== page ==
Faith on both sides of abortion? Yes, according to AP — but this is why debate falls short

Over the weekend, an Associated Press national story highlighting the abortion battle in Kentucky got a bunch of play by major news organizations.

In general, this coverage impresses me as more balanced than most mainstream news reports on abortion. 

And the piece even delves — a little bit — into the religious beliefs of sources on both sides of the abortion debate. More on that in a moment.

But first, let's start at the top with AP's lede:

LOUISVILLE, Ky. — Both sides in the abortion fight raging in Kentucky agree on one thing: The stakes are as high as ever in a state that could become the first in the nation without an abortion clinic.
Political pressure has intensified since the Kentucky GOP took control of state government and moved quickly to pass new restrictions on abortions. And Republican Gov. Matt Bevin makes no apologies for waging a licensing fight against a Louisville clinic that is the last remaining facility performing abortions in the state.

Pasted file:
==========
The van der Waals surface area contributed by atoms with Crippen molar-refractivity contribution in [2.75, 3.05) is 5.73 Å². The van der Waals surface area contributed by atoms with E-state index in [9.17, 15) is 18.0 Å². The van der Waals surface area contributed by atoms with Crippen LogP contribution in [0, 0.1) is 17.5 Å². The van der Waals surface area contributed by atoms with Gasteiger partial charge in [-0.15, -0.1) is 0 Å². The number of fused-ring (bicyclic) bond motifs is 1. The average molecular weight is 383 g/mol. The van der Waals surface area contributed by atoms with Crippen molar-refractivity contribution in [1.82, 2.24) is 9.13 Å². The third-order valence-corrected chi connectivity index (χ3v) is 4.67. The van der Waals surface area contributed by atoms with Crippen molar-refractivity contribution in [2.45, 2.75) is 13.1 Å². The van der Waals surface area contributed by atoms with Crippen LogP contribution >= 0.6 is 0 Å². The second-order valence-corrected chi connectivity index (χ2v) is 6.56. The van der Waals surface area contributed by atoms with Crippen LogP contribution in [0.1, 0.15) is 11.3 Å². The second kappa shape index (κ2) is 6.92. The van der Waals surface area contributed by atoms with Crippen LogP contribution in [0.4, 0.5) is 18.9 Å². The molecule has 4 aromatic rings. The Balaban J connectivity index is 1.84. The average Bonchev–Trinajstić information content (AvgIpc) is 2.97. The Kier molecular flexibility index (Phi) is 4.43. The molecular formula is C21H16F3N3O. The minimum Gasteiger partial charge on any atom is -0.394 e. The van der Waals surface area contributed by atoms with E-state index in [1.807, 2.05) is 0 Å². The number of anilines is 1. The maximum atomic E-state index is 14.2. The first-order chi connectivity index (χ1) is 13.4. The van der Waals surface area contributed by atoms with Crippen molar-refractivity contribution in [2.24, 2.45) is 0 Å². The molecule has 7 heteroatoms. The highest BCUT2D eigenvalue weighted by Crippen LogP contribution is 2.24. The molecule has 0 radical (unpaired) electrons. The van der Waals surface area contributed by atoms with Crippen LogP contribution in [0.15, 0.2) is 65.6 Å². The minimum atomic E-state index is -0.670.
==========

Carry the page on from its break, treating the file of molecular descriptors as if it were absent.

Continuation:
Another battle-tested participant joins the fight this weekend. Operation Save America, a Christian fundamentalist group, plans to mobilize hundreds of activists to protest against EMW Women’s Surgical Center.
The group’s leaders state their purpose unequivocally: to rid Kentucky of its last abortion clinic. Some of the group’s followers were arrested during a protest outside EMW in the spring. The group has said it won’t use those same tactics in the coming days, but a federal judge on Friday ordered the creation of a “buffer zone” to keep protesters out of an area in front of the clinic. The pre-emptive move was requested by federal prosecutors to prevent protesters from blocking access to the surgical center.

A quick aside before I get to the real point of this post: You probably noticed that AP characterizes Operation Save America as "a Christian fundamentalist group." That's also how Wikipedia defines the group, previously known as Operation Rescue National. Is that proper usage of "fundamentalist," according to AP's own stylebook?

Here's what the stylebook says under its "religious movements" entry: